In this photo, we had to use a battery pack strobe since the location has no power outlet. Hi speed sync strobes will allow you to shoot at higher shutter speed which is helpful when shooting wide open apertures. (Nathalia Diorio)
Before you start the argument that skill is more important than gear, give me a chance to explain. I’ve been preaching it ever since that before you upgrade your equipments, you should upgrade yourself first. Find out if buying a new equipment will match your skills. Do you deserve it or you probably used the excuse that I’d be more inspired if I’m using a better gear.
My first digital camera lasted for three years before I added a new one. I even only had one lens, 50mm 1.4 back then. Oh I also had a dole out 28-105 lens. Basically, these are what I had for three years. Our brains are so creative that they can really find the most convincing reason to upgrade and often times, we all fall victim to it. Continue reading “Gear Matters” »
In the recent workshop that I conducted for PCCI in Makati, the students asked me why I chose fashion photography over the others. I told them that I like the pressure. The idea that I will almost always call it quits everytime fuels my passion to even play harder. Above all, it’s the satisfaction that I get producing artworks with style.
My challenge to my students during the fashion photography workshop was to shoot the subject in style and capturing the motion. It’s about finding ways to shoot it differently.
Behind every fashion photo you see is a mix of beauty and style. The problem that arises in and out of the set is as simple as missing memory card to one of the creatives decided not to show. There’s weather if you’re shooting outdoors and equipment failures here and there. But in the middle of chaos, a work of art is brewing. Continue reading “Hassles in fashion photography” »
I’m occasionally asked about my thought process when shooting. I would hear the same question when watching photography video tutorial. When I was just starting up, that’s what I always ask every time I meet somebody I look up to. When learning photography the photos are output of the photographer’s creative process. Continue reading “Thought Process” »
One of the limitation of a focal plane shutter, both used by mirrorless and DSLR, is that it can only allow shooting with strobe at 1/200 shutter speed and below. The maximum shutter speed that the camera can allow with strobe is called flash sync. Should you decide to shoot faster than the flash sync, you’ll see a block of line in your shot..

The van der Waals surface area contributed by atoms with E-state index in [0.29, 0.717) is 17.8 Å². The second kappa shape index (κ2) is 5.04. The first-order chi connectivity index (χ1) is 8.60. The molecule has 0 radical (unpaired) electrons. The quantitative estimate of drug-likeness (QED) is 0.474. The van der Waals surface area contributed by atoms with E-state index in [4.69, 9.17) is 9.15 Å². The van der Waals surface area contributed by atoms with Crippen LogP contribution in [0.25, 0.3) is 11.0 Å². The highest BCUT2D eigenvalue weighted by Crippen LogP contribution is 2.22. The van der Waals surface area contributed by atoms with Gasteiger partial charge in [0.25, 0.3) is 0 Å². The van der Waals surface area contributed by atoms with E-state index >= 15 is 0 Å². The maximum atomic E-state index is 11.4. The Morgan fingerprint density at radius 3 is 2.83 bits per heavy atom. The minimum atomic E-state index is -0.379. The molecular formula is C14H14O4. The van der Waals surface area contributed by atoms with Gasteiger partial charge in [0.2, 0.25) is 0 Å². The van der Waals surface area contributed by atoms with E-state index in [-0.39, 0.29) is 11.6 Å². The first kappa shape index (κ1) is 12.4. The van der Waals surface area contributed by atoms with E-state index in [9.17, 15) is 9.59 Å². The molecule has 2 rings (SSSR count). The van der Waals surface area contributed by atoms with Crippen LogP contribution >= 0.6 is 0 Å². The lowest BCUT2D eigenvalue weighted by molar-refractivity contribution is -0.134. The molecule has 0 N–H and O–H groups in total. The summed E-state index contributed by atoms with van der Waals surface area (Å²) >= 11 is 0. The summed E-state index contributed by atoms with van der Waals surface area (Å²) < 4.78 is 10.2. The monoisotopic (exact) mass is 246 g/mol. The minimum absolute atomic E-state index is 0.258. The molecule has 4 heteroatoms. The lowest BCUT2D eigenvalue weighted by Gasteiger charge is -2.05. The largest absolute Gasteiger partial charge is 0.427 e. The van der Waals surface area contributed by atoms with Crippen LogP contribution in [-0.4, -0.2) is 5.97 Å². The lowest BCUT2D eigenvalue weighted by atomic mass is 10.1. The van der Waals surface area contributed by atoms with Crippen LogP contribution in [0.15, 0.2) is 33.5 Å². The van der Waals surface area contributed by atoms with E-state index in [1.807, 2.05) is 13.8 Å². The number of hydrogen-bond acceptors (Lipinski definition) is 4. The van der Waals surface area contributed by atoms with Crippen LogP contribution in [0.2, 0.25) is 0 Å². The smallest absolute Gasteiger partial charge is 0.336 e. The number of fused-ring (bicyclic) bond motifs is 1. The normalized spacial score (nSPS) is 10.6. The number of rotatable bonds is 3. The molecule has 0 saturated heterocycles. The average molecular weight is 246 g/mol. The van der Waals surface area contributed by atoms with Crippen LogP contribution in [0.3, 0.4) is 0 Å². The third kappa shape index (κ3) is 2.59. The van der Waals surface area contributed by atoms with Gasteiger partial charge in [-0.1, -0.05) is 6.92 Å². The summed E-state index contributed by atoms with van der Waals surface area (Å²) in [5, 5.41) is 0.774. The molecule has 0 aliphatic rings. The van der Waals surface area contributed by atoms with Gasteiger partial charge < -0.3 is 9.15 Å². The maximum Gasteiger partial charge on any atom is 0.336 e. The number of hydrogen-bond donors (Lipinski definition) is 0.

Well it’s quite easy to digest that as long as you’re below the flash sync, you’re safe. However, what if you want to shoot at faster shutter speed? What if you want to open up your aperture to create a shallow depth of field and increase the shutter to control the exposure while using strobe to fill in the light?
Perfect for shooting portraits. Beauty dish mounted on a Phottix Indra500 set on hi speed sync. 1/1600sec, f/1.8
I always have a difficult time answering to photographers who asks me what lens to buy. Not that I don’t want to help, it’s just that the answer need a more serious sit down and discussion to ge explain it right. Lenses are specialized based on your specific needs. That is the major advantage of having a replaceable lens camera.
17-40mm is the go to lens when it comes to landscape but in this shot, I used a 14mm lens. It offers a different perspective with just enough distortion. It’s a very interesting lens for landscape.
The rule when buying lens is that quality and durability will always speak its price. There are variables that needs to be considered, focal length and aperture. There’s also the zoom and prime lenses. Here’s a list of lenses and their usage based on a 35mm sensor. Continue reading “What lens to buy?” »
Photo taken using Fujifilm GFX 50s body, GX120mmF4 R WR lens by Jan Gonzales.
Last year, when Fujifilm announced their medium format mirrorless camera, I have to admit, I had no excitement at all. I know that it’s going to be great just like the other medium format cameras in the market today but I was also sure that it’s going to be out of reach in terms of price. However, I was wrong, Fujifilm always makes product with the consumers in mind.